Another type of relay that is found in many applications is the solid-state relay. Solid-state re lays employ the use of solid-state devices instead of mechanical contacts to connect the load to the line. Solid-state relays that are intended to connect alternating-current loads to the line use a device called a triac. The triac is a bidirectional de vice, which means that it permits current to flow through it in either direction. There are a couple of methods used to control when the triac turns on or off. One method employs a small relay device that controls the gate of the triac (FIG. 19). The relay can be controlled by a low-voltage source.

When energized, the relay contact closes, supplying power to the gate of the triac that connects the load to the line. Another common method for con trolling the operation of a solid state relay is called optoisolation, or optical isolation. This method is used by many PLCs to communicate with the out put device. Optoisolation is achieved by using the light from a light-emitting diode (LED) to energize a photo triac (FIG. 20). The arrows pointing away from the diode symbol indicate that it emits light when energized. The arrows pointing toward the triac symbol indicate that it must receive light to turn on. Optical isolation is very popular with electronic devices such as computers and PLCs be cause there are no moving contacts to wear and because the load side of the relay is electrically isolated from the control side. This isolation prevents any electrical noise generated on the load side from being transferred to the control side.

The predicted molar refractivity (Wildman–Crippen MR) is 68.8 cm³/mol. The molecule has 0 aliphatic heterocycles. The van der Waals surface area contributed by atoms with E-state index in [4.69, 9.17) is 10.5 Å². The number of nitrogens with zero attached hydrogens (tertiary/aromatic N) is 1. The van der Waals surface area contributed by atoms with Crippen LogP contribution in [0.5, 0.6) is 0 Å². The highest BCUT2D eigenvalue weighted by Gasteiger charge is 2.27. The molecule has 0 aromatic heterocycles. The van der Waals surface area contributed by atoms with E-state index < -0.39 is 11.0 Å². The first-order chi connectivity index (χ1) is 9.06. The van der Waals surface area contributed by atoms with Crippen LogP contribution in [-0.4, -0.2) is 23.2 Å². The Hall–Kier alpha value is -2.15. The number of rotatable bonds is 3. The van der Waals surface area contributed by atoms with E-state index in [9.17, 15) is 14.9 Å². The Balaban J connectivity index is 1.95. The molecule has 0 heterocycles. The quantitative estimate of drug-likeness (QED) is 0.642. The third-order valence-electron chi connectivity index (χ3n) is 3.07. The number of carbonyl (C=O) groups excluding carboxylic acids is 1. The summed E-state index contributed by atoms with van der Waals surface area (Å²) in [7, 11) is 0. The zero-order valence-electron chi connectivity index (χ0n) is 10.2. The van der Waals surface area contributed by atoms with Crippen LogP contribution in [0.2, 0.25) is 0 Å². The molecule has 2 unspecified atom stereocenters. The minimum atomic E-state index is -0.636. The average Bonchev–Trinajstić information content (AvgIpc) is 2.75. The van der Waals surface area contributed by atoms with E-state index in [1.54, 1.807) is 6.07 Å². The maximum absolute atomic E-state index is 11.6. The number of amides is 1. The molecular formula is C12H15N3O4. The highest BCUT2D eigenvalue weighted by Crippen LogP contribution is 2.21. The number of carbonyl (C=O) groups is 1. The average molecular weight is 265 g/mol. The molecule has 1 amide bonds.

Solid-state relays are also available to control loads connected to direct-current circuits (FIG. 21). These relays use a transistor instead of a triac to connect the load to the line.